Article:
Real Estate FAQ

Your Attorney's Role in a Commercial Real Estate Purchase

When you are purchasing commercial real estate, your attorney plays an invaluable role in protecting your and your business's interests. Below are a number of tasks you should expect your lawyer to complete during the transaction.

Guiding you through the process. Now that you found a commercial property for your business, how do you go about actually buying it? Your attorney will lead you through what to do and when, and advise you on key points throughout. Some of these include reviewing the purchase agreement, assisting in negotiation for the sale, conducting a title search, and closing on the property.

Explaining the tax consequences of a purchase. The purchase of a commercial property has tax consequences. For example, the buyer may have an increased property tax burden, or may be able to deduct interest on financing from personal or corporate income taxes. If the buyer will lease part of the building to another party, income from those activities will also impact the overall tax picture. Your attorney can help you work through the effects and decide how to minimize any adverse impacts.

Discussing your business's needs and negotiating to fulfill them. Your attorney will help you explore your business's needs and create a plan to fulfill them in the sale. When does your business need to occupy the property? Who will pay existing tax and assessment obligations when the property is transferred? How will your business pay for the property? Once your attorney knows the answers to these questions, he or she can help you negotiate a favorable purchase agreement. If you are an experienced negotiator, he or she may take an advisory role, but an attorney can also take a more active role as your representative in negotiations.

Drafting or reviewing the purchase agreement. Either party's attorney can draft the purchase agreement; sometimes it can be advantageous (though more expensive) for your attorney to do so. The purchase agreement is a formal written contract for the sale, and is the most important document in the transaction. It will dictate all the terms of the sale, including contingencies that will allow you to withdraw from the sale if an important event, such as your receiving financing, does not occur. If the other party's attorney drafts the purchase agreement, your attorney can review it for completeness and accuracy in reflecting the parties' understanding. He or she can also explain any terms you are unclear about, and advise you if you should sign the agreement or return to the negotiating table.

Arranging financing and reviewing financing agreements. An attorney can help you make sense of the various financing options available, and the tax and other consequences to you and your business. He should assist you in navigating through the complexities of mortgage lending practices and the documents that will govern your and your lender's obligations. He can also help you negotiate a better deal with the financing institution and ensure that your understandings are accurately reflected by the contracts.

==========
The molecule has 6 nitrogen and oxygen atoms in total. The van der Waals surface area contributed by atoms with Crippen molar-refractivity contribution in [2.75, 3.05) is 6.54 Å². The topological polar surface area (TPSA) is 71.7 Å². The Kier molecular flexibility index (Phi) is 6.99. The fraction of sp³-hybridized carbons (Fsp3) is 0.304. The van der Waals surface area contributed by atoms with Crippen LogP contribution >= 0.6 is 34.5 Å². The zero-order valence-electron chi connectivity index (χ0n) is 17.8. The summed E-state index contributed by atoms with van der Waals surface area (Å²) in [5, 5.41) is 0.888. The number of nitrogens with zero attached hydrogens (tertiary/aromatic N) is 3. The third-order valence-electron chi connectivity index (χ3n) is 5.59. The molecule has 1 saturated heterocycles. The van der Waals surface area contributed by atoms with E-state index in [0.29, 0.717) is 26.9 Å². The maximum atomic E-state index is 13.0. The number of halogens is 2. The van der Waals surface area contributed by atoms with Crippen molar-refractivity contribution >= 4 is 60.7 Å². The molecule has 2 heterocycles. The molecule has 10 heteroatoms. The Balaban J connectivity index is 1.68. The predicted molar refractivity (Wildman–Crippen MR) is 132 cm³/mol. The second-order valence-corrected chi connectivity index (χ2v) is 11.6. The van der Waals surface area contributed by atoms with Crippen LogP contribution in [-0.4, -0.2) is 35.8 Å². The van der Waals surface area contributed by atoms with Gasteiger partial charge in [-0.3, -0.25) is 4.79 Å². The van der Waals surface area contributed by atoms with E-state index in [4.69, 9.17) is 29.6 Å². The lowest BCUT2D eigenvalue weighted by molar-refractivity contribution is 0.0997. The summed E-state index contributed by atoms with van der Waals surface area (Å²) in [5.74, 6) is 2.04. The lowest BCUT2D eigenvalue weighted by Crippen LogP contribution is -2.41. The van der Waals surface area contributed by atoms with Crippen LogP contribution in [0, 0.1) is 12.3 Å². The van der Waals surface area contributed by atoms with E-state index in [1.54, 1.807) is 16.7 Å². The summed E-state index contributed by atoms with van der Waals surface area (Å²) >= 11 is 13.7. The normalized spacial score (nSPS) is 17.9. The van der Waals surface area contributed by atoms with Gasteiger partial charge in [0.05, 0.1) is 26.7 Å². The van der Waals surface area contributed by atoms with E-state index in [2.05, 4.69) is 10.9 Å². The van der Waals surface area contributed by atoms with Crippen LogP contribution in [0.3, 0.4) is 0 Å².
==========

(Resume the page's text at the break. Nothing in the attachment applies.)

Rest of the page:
Reviewing title to the property. A seller can only transfer what he owns; it is therefore important to ascertain exactly what the status of the seller's title is. In most states, a title insurance company will conduct a title search. However, in states where no title insurance is required you may wish your attorney to review the title and give an opinion in lieu of an insurance policy.

Even when a title insurance company performs the title search, your attorney should still review it to ensure that the legal description is correct, to help you understand the effect of easements and other restrictions, and to determine whether any conditions exist which may cause difficulties for your operation.

Obtaining a survey of the property if none has been made recently. The legal description of the property may not match an actual survey. For example, the seller may have built a structure or driveway that encroaches on a neighboring property or a neighbor may have done the same to the property you want to buy. If this is so, you may need to decide whether to continue with the purchase, or determine what you need to do to remedy the situation. Your attorney can help you decide whether a survey should be ordered and review the results.

Researching property zoning. Zoning will determine what kind of business you can operate on the property, as well as other restrictions such as the size and location of signage and the amount of parking that you must make available. The title search and previous use of the property do not tell you about the zoning; in fact, an inquiry about the zoning may reveal that the seller was violating a number of provisions. If your business does not comply with zoning, you and your attorney will have to decide whether to go through with the purchase, or whether to seek a variance, conditional use permit, or change in zoning.

Assisting at the closing. Your attorney should be with you at the closing for the property. Documents must be signed and recorded, money must be exchanged, and various provisions such as insurance requirements must be resolved. This process can be confusing, and last-minute disputes may arise. Your attorney should have reviewed all documents at or prior to closing, and should explain them to you and make sure they are properly executed.

Copyright © 2008 FindLaw, a Thomson Reuters business

DISCLAIMER: This site and any information contained herein are intended for informational purposes only and should not be construed as legal advice. Seek competent counsel for advice on any legal matter.

View Archives